The Bush administration needs a unifying strategic vision for the post-Industrial Age that can drive transformation. The first step requires recognizing that the two-major theater war(MTW) capability strategy based on known threats, doctrines, and orders of battle no longer applies. The second step requires developing a new strategic formula for the use of American military power that is neither scenario-dependent nor based on service-centric concepts and structures designed to deploy masses of men and materiel; the focus must be on critical warfighting capabilities.
Dramatic advances in technology and 10 years of experience point the way to a paradigm shift in warfare that will reshape the structure of American military power through the integration of ground, naval, and air forces within a joint, network-centric system of warfare. To cope with the new strategic environment, a new operational paradigm based on air, space, missile, and information power must emerge long before 2006 to support military operations scaled to meet the requirements of any contingency exactly as envisioned by the Secretary of Defense in the context of the QDR. At the same time, a fresh approach to American military strategy and the employment of American military power is needed--an approach that buttresses the stability of key states around the world, preserves American access to critical bases and infrastructure, and operates to prevent regional crises and conflict rather than react to them.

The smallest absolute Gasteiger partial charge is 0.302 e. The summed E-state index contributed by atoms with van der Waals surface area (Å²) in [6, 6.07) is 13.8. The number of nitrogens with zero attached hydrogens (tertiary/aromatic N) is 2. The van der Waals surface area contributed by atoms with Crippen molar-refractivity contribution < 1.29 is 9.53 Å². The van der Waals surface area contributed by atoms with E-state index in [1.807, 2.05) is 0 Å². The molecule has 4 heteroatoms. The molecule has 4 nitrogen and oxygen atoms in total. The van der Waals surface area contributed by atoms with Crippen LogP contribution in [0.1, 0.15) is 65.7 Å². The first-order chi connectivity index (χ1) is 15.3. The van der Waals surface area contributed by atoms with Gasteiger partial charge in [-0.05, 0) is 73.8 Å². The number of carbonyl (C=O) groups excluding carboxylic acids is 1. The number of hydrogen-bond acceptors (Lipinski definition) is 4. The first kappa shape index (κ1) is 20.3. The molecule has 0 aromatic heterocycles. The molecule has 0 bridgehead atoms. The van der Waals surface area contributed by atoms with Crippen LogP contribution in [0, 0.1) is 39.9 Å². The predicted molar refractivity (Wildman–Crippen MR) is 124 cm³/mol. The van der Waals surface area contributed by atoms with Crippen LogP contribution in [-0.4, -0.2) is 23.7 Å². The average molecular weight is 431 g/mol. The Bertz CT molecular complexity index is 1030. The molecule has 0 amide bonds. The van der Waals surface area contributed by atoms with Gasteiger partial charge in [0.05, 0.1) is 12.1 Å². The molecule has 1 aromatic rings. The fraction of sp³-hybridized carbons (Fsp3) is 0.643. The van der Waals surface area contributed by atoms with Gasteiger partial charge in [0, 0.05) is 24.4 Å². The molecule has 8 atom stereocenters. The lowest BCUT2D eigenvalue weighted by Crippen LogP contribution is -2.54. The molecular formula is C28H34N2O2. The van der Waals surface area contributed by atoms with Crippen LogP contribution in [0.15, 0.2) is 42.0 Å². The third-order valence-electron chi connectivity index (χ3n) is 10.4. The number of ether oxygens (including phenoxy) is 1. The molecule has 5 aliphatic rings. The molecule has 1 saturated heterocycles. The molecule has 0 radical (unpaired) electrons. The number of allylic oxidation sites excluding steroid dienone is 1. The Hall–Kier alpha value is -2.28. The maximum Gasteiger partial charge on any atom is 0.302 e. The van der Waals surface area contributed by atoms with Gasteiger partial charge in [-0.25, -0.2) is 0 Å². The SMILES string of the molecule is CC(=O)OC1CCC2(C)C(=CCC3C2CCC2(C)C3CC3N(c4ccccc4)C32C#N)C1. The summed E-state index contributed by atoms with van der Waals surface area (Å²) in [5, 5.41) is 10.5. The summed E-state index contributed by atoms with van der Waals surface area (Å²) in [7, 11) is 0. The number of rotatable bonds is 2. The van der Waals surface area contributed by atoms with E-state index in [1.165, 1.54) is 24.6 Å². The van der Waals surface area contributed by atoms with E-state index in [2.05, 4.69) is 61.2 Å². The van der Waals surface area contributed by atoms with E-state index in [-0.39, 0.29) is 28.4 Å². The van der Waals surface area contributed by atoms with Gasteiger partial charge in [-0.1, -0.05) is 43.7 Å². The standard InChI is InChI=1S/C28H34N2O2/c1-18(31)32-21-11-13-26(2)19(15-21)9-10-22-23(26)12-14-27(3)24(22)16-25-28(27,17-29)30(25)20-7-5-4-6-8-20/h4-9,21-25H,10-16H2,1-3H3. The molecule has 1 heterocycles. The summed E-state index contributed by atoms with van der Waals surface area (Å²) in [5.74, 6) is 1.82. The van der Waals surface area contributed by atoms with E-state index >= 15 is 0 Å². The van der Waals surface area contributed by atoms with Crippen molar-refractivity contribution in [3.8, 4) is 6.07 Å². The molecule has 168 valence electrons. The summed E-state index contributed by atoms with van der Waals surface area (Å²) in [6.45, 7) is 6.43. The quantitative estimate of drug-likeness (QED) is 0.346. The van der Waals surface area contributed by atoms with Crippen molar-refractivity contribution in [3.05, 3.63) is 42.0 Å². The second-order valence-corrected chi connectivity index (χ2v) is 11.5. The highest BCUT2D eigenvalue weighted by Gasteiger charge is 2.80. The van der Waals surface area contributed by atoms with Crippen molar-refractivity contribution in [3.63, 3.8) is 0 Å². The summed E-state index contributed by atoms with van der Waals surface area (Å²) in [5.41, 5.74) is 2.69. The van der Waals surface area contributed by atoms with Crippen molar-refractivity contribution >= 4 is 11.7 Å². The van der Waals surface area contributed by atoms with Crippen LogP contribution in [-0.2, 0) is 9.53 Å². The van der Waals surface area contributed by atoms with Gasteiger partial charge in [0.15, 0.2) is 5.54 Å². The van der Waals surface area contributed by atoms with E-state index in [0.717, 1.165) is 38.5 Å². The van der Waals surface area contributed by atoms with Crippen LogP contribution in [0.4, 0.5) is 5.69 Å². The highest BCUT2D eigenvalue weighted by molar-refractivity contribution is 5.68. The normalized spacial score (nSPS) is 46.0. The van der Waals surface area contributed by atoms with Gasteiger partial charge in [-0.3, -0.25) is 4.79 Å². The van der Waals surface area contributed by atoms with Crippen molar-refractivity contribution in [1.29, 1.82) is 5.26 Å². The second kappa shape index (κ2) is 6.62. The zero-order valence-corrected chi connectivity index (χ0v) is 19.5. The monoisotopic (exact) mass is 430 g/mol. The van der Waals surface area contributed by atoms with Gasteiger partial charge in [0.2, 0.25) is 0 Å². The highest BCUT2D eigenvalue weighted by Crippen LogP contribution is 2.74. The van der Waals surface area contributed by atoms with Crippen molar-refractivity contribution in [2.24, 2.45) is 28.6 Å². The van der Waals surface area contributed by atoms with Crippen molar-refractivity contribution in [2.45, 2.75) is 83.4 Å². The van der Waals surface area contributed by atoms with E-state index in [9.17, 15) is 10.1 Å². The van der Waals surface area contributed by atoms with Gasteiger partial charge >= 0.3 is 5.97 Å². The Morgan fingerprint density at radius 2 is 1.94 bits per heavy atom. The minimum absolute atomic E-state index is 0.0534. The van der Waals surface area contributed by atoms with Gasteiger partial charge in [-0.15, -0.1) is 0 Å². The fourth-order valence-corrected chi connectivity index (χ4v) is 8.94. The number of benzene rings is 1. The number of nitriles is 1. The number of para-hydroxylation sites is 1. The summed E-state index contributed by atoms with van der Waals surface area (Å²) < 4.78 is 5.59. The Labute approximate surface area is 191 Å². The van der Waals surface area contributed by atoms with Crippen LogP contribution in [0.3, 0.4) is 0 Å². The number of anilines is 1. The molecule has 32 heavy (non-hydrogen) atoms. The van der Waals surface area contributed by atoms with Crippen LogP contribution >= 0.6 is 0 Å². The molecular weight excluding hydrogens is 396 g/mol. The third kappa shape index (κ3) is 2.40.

These points raise a host of questions. What conclusions can be drawn about the direction of the Bush administration's strategic review process and its impact on transformation? What are the strategic implications of review recommendations? And, finally, how can the Bush administration move from the implications for change in strategy, structure, and jointness, derived from the strategic review process, to implementation of real transformation?
These are big questions, but transformation, strategy, jointness, and, strange as it may seem, readiness, are inextricably intertwined. Otherwise, transformation is reduced to a service-centric, Industrial Age quest for a new armored vehicle, ship, or airplane that can transform warfare, as the rifled musket and the machine gun are thought to have done. That approach would miss the real promise of the Information Age--the potential for revolutionary change and transformation through the integration of critical military capabilities across service lines.
Where Is Transformation Headed?
In his speech at The Citadel on September 23, 1999, then-Governor George W. Bush promised to begin an immediate, comprehensive review of the American military--the structure of its forces, the state of its strategy, the priorities of its procurement--conducted by a leadership team under the Secretary of Defense. Bush also noted that he wanted to move beyond marginal improvements to replace existing programs with new technologies and strategies and exploit the opportunity to skip a generation of technology. Shortly after being appointed Secretary of Defense in early 2001, Donald Rumsfeld used this guidance to create dozens of panels to study a range of security issues. The reviews ended in June 2001, and administration leanings on the criticality of jointness to …